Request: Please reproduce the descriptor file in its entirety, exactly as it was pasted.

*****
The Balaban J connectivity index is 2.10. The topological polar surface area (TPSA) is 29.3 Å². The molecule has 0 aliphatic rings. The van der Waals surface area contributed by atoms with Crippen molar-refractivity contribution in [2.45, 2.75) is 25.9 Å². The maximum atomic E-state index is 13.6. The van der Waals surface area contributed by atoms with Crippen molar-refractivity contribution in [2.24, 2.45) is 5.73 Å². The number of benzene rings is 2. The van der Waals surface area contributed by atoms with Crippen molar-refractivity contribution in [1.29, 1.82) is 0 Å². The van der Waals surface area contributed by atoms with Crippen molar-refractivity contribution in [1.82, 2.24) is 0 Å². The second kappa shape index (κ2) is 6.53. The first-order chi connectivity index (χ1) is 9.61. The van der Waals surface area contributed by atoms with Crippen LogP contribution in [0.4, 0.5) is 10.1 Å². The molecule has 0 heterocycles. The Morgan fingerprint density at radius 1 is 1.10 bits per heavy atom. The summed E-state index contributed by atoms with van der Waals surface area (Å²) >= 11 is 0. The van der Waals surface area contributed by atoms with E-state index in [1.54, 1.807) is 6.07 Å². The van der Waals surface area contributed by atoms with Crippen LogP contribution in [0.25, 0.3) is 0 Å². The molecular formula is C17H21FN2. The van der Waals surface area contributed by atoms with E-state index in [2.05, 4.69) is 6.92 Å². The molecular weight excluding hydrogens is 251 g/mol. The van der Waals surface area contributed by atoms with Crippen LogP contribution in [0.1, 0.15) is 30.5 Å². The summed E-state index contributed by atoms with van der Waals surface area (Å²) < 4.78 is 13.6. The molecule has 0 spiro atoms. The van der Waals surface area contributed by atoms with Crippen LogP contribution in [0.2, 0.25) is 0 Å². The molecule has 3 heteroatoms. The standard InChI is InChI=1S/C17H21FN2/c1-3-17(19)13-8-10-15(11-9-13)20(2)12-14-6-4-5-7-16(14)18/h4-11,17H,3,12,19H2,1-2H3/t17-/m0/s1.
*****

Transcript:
The Balaban J connectivity index is 2.10. The topological polar surface area (TPSA) is 29.3 Å². The molecule has 0 aliphatic rings. The van der Waals surface area contributed by atoms with Crippen molar-refractivity contribution in [2.45, 2.75) is 25.9 Å². The maximum atomic E-state index is 13.6. The van der Waals surface area contributed by atoms with Crippen molar-refractivity contribution in [2.24, 2.45) is 5.73 Å². The number of benzene rings is 2. The van der Waals surface area contributed by atoms with Crippen molar-refractivity contribution in [1.29, 1.82) is 0 Å². The van der Waals surface area contributed by atoms with Crippen molar-refractivity contribution in [1.82, 2.24) is 0 Å². The second kappa shape index (κ2) is 6.53. The first-order chi connectivity index (χ1) is 9.61. The van der Waals surface area contributed by atoms with Crippen LogP contribution in [0.4, 0.5) is 10.1 Å². The molecule has 0 heterocycles. The Morgan fingerprint density at radius 1 is 1.10 bits per heavy atom. The summed E-state index contributed by atoms with van der Waals surface area (Å²) >= 11 is 0. The van der Waals surface area contributed by atoms with E-state index in [1.54, 1.807) is 6.07 Å². The van der Waals surface area contributed by atoms with Crippen LogP contribution in [0.25, 0.3) is 0 Å². The molecular formula is C17H21FN2. The van der Waals surface area contributed by atoms with E-state index in [2.05, 4.69) is 6.92 Å². The molecular weight excluding hydrogens is 251 g/mol. The van der Waals surface area contributed by atoms with Crippen LogP contribution in [0.1, 0.15) is 30.5 Å². The summed E-state index contributed by atoms with van der Waals surface area (Å²) < 4.78 is 13.6. The molecule has 0 spiro atoms. The van der Waals surface area contributed by atoms with Crippen LogP contribution in [0.2, 0.25) is 0 Å². The molecule has 3 heteroatoms. The standard InChI is InChI=1S/C17H21FN2/c1-3-17(19)13-8-10-15(11-9-13)20(2)12-14-6-4-5-7-16(14)18/h4-11,17H,3,12,19H2,1-2H3/t17-/m0/s1.